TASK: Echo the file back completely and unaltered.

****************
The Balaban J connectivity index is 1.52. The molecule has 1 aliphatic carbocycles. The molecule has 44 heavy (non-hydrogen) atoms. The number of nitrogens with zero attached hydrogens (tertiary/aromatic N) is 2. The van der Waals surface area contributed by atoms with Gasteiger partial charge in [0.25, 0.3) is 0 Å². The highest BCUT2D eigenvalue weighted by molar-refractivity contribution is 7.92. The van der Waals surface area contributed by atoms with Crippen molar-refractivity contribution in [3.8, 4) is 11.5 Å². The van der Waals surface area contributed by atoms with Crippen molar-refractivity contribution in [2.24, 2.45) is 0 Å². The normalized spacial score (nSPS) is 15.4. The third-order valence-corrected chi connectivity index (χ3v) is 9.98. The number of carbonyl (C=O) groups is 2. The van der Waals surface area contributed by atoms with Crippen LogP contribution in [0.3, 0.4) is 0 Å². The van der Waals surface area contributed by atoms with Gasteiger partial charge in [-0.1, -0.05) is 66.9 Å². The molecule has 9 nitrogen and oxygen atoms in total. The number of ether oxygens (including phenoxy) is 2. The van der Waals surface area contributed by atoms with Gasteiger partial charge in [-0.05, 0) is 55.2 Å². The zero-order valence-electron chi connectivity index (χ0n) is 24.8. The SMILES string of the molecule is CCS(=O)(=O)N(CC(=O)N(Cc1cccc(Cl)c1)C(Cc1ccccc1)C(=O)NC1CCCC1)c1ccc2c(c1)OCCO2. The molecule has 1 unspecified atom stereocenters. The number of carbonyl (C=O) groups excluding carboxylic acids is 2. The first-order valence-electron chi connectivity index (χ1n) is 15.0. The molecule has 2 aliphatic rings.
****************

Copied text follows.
The Balaban J connectivity index is 1.52. The molecule has 1 aliphatic carbocycles. The molecule has 44 heavy (non-hydrogen) atoms. The number of nitrogens with zero attached hydrogens (tertiary/aromatic N) is 2. The van der Waals surface area contributed by atoms with Gasteiger partial charge in [0.25, 0.3) is 0 Å². The highest BCUT2D eigenvalue weighted by molar-refractivity contribution is 7.92. The van der Waals surface area contributed by atoms with Crippen molar-refractivity contribution in [3.8, 4) is 11.5 Å². The van der Waals surface area contributed by atoms with Crippen molar-refractivity contribution in [2.24, 2.45) is 0 Å². The normalized spacial score (nSPS) is 15.4. The third-order valence-corrected chi connectivity index (χ3v) is 9.98. The number of carbonyl (C=O) groups is 2. The van der Waals surface area contributed by atoms with Crippen LogP contribution in [0.3, 0.4) is 0 Å². The van der Waals surface area contributed by atoms with Gasteiger partial charge in [-0.1, -0.05) is 66.9 Å². The molecule has 9 nitrogen and oxygen atoms in total. The number of ether oxygens (including phenoxy) is 2. The van der Waals surface area contributed by atoms with Gasteiger partial charge in [-0.05, 0) is 55.2 Å². The zero-order valence-electron chi connectivity index (χ0n) is 24.8. The SMILES string of the molecule is CCS(=O)(=O)N(CC(=O)N(Cc1cccc(Cl)c1)C(Cc1ccccc1)C(=O)NC1CCCC1)c1ccc2c(c1)OCCO2. The molecule has 1 unspecified atom stereocenters. The number of carbonyl (C=O) groups excluding carboxylic acids is 2. The first-order valence-electron chi connectivity index (χ1n) is 15.0. The molecule has 2 aliphatic rings.